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Yellow Fever.

Definition of Disease...

Yellow fever occurs only in Africa and South America. In South America sporadic infections occur almost exclusively in forestry and agricultural workers who are exposed occupationally in or near forests. In Africa the virus is transmitted in three geographic regions:

  • Principally and foremost, in the moist savanna zones of West and Central Africa during the rainy season.
  • Secondly, outbreaks occur occasionally in urban locations and villages in Africa.
  • And finally, to a lesser extent, in jungle regions.

Yellow fever is a viral disease transmitted between humans by a mosquito. Yellow fever is a very rare cause of illness in travelers, but most countries have regulations and requirements for yellow fever vaccination that must be met prior to entering the country.

General precautions to avoid mosquito bites should be followed. These include the use of insect repellent, protective clothing, and mosquito netting.

Yellow fever vaccine is a live virus vaccine. A single dose confers long-lived immunity lasting 10 years or more. Administration of immune globulin does not interfere with the antibody response to yellow fever vaccine. This vaccine has been used for several decades and has a very low rate of adverse reactions associated with it.

One dose of yellow fever vaccine may be administered to adults and children over 9 months of age. This vaccine is only administered at designated yellow fever centers, usually your local health department. Consult your local health department for yellow fever vaccination sites near you. The CDC does not keep a list of registered yellow fever vaccination sites. If at continued risk of yellow fever infection, a booster dose is needed every 10 years.


The vaccine generally is associated with few side effects; fewer than 5% of vaccinees develop mild headache, muscle pain, or other minor symptoms 5 to 10 days after vaccination.

Under almost all circumstances, there are four groups of people who should not receive the vaccine unless the risk of yellow fever disease exceeds the small risk associated with the vaccine. In most cases, these people should obtain either a waiver letter prior to travel or their travel to an area with active yellow fever transmission should be delayed:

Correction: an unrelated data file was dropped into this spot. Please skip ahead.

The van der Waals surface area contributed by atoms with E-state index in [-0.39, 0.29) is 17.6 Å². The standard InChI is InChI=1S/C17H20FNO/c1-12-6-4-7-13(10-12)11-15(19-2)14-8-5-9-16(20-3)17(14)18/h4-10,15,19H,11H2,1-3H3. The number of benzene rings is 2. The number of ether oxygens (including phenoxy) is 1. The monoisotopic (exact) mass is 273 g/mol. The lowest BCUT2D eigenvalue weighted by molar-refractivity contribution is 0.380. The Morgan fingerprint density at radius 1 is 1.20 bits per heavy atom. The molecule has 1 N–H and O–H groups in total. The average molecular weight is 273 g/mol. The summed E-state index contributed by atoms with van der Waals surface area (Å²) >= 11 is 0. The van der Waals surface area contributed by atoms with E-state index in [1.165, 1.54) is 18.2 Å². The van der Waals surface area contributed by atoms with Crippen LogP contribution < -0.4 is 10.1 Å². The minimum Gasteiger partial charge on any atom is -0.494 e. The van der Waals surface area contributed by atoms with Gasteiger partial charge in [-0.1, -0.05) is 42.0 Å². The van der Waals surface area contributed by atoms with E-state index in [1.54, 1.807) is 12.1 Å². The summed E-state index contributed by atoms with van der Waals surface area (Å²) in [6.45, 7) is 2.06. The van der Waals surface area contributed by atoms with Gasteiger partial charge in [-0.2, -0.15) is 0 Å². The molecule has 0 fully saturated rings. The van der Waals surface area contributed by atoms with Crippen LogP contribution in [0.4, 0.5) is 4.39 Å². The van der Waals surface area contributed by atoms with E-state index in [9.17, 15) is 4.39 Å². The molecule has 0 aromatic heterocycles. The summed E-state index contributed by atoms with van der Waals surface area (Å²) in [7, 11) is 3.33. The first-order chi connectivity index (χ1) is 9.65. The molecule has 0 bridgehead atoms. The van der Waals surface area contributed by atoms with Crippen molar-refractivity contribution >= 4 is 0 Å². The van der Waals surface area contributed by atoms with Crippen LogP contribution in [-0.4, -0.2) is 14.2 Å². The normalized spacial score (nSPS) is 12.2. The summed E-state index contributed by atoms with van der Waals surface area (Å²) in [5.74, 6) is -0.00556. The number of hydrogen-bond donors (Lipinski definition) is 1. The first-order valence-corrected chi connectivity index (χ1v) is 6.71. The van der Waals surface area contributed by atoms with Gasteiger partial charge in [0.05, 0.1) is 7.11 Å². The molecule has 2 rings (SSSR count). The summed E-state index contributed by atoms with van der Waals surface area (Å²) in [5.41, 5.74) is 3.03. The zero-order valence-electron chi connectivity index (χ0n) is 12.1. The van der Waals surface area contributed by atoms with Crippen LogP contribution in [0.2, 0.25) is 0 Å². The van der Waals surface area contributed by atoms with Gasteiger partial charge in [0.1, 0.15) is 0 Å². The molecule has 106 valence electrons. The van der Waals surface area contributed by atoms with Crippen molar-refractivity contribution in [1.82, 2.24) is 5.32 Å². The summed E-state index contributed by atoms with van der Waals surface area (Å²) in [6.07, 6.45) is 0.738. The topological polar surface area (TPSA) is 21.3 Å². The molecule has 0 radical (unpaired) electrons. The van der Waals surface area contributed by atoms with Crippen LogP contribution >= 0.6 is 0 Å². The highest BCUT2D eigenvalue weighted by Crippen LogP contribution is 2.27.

1. Yellow fever vaccine should never be given to infants under 6 months of age due to a risk of developing viral encephalitis. In most cases, vaccination should be deferred until 9 to 12 months of age, unless the risk of yellow fever infection outweighs the risk of vaccine side effects in very young infants.

  2. Pregnant women should not be vaccinated because of a theoretical risk that the developing fetus may become infected from the vaccine unless the risk of yellow fever infection outweighs the risk of live virus vaccine side effects to pregnant women.

  3. Persons hypersensitive to eggs should not receive the vaccine because it is prepared in embryonated eggs. If vaccination of a traveler with a questionable history of egg hypersensitivity is considered essential, an intradermal test dose may be administered under close medical supervision. [Notify your doctor prior to vaccination if you think that you may be allergic to the vaccine or to egg products.

  4. Persons with an immunosuppressed condition associated with AIDS or HIV infection, or those with their immune system altered by either diseases such as leukemia and lymphoma or through drugs and radiation should not receive the vaccine. People with asymptomatic HIV infection may be vaccinated if exposure to yellow fever cannot be avoided.

If you have one of these conditions, your doctor will be able to help you decide whether you should be vaccinated, should delay your travel, or should obtain a waiver.

In all cases the decision to immunize an infant between 6 and 9 months of age, a pregnant woman, or an immunocompromised patient should be made on an individual basis. The physician should weigh the risks of exposure and contracting the disease, against the risks of immunization, and possibly consider alternative means of protection.

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Phone: (810) 694-5393
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Fax: (810) 694-5394

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